Original photo origin unknown. Found on GIS. *Shrug*
The only game I managed to watch most of this weekend, thanks to Father's Day festivities and other rushing around, was the NESN Classics game last night, a 1999 matchup between Red Sox and Mariners, in which Nomar hit three home runs.
It was amazing to me, watching this game, just how different the ballpark, the players, the uniforms are, and yet how perfectly the same the game and the cheers and the intensity are at once.
First of all, no right field roof. No Monster seats. No new seats in the bleachers. Even the lights look dimmer, more sickly somehow (although that may be the non-high-def TV picture, too). And the seats in the corners of both grandstands, particularly along the right-field line, are empty. Vast tracts of empty seats, in fact. The uniforms seem to show a greater proclivity for excruciatingly tight pants than they do of late. And the players...I vaguely recognize a few, like Nomar, of course, and Scott Hatteberg, and Tim Wakefield who made a brief appearance in the dugout. And Jimy Williams, of course, and Joe Kerrigan doing the managing for the BoSox, and Sweet Lou Piniella doing the managing for the Mariners, and Jerry Remy in the broadcast booth.
This was the season in which Pedro astonished the entire world of baseball; the season in which Nomar was cemented as an all-time Red Sox demigod. The season in which the Red Sox and Yankees played their first head-to-head ALCS, a series I remember because of the rapt attention paid it in UMass dorm rooms (and the riots it engendered between Massachusetts natives, who were the largest percentage of UMass students, and New Jersey natives, who were the second largest at that time). This was the year after I graduated high school, and if you consult my own internal clock, that was about two years ago at most.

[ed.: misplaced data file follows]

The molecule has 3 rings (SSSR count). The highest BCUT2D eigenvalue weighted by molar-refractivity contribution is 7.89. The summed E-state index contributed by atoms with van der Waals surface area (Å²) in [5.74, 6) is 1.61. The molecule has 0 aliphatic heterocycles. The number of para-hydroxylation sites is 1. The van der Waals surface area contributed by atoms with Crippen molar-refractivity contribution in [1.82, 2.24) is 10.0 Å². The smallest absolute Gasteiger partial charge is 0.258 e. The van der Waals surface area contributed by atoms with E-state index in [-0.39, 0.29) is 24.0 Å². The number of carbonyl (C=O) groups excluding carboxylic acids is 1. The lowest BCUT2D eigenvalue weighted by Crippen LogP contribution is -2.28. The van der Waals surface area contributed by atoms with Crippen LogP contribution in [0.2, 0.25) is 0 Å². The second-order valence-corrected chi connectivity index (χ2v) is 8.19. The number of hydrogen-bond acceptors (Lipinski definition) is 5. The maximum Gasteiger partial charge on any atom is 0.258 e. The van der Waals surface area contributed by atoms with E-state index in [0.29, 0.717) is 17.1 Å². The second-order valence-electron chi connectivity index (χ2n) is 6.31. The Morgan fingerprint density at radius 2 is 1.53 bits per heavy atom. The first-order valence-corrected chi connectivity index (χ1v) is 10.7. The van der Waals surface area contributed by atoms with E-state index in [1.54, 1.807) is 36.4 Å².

And yet it appears I've entered that period in my life where suddenly I can mistake five, six, seven years for one or two, and be startled to see just how much distance I've already put between myself and such a seemingly recent year.
I thought about all the things that weren't around in 1999, or at least weren't typical, something that at first felt vaguely ridiculous but then began to feel vaguely terrifying. iPods. DVDs (I didn't fully convert to DVD until at least 2001, although that was probably later than many). Napster. This was pre dotcom collapse. Pre-9/11. I had yet to reach drinking age or even have my first underage drink. When this particular game was going on, I had yet to meet my current fiancee. I had yet to decide to become a journalist, had yet to go to Oxford, had yet to work for the Globe, had yet to make imaginary friends on the Internet. If you asked me right off the top of my head, 1999 was very recent. As I watched this game, I realized it wasn't.
I thought of this again as I read Dan Shaughnessy's Boston Globe Magazine article, entitled "Fandemonium", which looked at the differences between Boston sports fans in 1990 and now. They are, in a word, profound--except for the Red Sox, who if anything have gotten a few orders of magnitude more numerous and powerful, but whose domination of the New England sports scene has remained all but unchallenged.